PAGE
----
Take Advantage of this Tax Deferred Savings Plan
As our clients finalize benefits enrollment and changes for 2015, consideration should be given to a Health Savings Account (HSA) and its potential triple tax-free benefits. HSAs were initially designed to help people with high-deductible health plans get tax relief to pay for current medical expenses not covered by insurance. However, the tax deferred savings benefits can be extended over a lifetime. Health care costs are escalating. The current estimated cost of medical bills for a couple during retirement is $283,000. Even if you are not anticipating high medical bills in the near term or into retirement, clients should consider fully-funding their HSAs as an overlooked tax strategy.
Contributions to HSAs can total up to $3,300 for a single person ($6,550 for a family) in pre-tax dollars with additional $1,000 catch-up contributions for those ages 55 and older. Spouses can each have an account in order to make those catch-up contributions. That adds up to a total potential contribution of $8,550 per family if both spouses have their own HSA and are over 55. As an example: $6,500 contribution over 15 years at 7% return = $164,000.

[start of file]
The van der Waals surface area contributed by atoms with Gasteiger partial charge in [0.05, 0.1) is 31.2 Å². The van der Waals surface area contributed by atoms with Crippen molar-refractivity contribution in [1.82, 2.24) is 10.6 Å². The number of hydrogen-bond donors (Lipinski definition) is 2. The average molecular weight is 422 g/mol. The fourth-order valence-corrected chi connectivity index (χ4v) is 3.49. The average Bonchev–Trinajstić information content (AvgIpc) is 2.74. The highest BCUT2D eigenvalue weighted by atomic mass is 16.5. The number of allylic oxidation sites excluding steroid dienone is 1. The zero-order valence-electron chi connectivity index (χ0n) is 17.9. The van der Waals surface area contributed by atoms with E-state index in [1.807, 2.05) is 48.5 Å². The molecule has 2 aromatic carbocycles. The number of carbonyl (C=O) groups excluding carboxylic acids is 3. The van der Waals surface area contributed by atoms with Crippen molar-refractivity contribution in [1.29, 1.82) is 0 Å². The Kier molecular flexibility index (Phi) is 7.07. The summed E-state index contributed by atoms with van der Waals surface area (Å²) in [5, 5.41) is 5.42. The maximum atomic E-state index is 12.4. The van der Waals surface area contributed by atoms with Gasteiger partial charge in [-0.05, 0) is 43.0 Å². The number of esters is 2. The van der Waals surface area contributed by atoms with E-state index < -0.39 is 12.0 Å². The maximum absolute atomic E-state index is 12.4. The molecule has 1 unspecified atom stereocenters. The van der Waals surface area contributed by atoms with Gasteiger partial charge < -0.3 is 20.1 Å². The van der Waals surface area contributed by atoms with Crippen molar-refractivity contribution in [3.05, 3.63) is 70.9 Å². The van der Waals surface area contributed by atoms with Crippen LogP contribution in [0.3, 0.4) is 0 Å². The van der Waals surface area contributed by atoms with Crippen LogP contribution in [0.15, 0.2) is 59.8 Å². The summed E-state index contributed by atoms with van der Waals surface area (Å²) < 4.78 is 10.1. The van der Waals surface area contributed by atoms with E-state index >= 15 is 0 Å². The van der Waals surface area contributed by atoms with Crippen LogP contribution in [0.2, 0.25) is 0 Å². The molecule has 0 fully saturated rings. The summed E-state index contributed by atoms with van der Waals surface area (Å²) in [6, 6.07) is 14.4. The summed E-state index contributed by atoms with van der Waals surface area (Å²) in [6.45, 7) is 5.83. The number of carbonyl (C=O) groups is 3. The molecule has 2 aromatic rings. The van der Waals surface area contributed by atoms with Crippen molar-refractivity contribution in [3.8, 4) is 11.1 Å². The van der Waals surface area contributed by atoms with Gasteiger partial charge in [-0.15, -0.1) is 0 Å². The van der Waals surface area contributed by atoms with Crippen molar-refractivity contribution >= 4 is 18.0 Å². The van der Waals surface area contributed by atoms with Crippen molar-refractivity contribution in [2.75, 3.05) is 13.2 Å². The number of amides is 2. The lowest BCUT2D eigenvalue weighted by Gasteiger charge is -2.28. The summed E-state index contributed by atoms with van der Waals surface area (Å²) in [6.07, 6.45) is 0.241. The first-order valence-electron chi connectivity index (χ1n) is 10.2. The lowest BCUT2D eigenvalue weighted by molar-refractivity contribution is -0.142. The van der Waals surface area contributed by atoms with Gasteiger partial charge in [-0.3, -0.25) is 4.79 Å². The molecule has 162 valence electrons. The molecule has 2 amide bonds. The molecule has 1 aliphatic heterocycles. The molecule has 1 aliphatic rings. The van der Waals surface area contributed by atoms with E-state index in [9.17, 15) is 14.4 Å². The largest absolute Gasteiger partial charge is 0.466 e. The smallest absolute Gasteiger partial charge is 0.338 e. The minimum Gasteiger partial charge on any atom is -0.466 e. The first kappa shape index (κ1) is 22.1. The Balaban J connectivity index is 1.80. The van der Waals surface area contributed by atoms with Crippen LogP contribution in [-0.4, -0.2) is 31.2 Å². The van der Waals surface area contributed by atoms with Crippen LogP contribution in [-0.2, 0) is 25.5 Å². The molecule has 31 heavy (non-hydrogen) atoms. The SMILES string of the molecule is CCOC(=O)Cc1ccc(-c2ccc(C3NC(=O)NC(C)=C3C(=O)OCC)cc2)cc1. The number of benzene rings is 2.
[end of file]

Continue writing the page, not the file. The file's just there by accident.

Upsides of a Health Spending Account
- You don’t have to spend your HSA money by the end of the year or lose it. Unlike many flexible spending accounts (FSAs), contributions can accumulate with no penalties.
- HSA goes with you when you leave an employer. It has so much more flexibility than an FSA, and it earns interest.
- You can invest your savings once your account holds a balance of around $2,000.
- There is no vesting process. It is your money, and you can take it with you when you leave your job.
- Most employers make additional cash contributions to HSAs. These amounts can vary from a few hundred dollars for an individual to more than $1,500 for a family.
- Your allowable HSA contributions have no bearing on your 401(k) or IRA contributions. You can make the maximum contribution to all three tax-deferred savings plans.
- After age 65, there’s no penalty on withdrawals for nonmedical reasons. However, the money you take out is taxed as ordinary income, similar to a traditional IRA.
Whether you need extra money for medical or long-term-care bills over time or not, using your HSA as a savings cushion could be one of the smartest tax-free moves you can make.
- Charles Schwab
- Towers Watson Consulting
- Employment Benefits Research Institute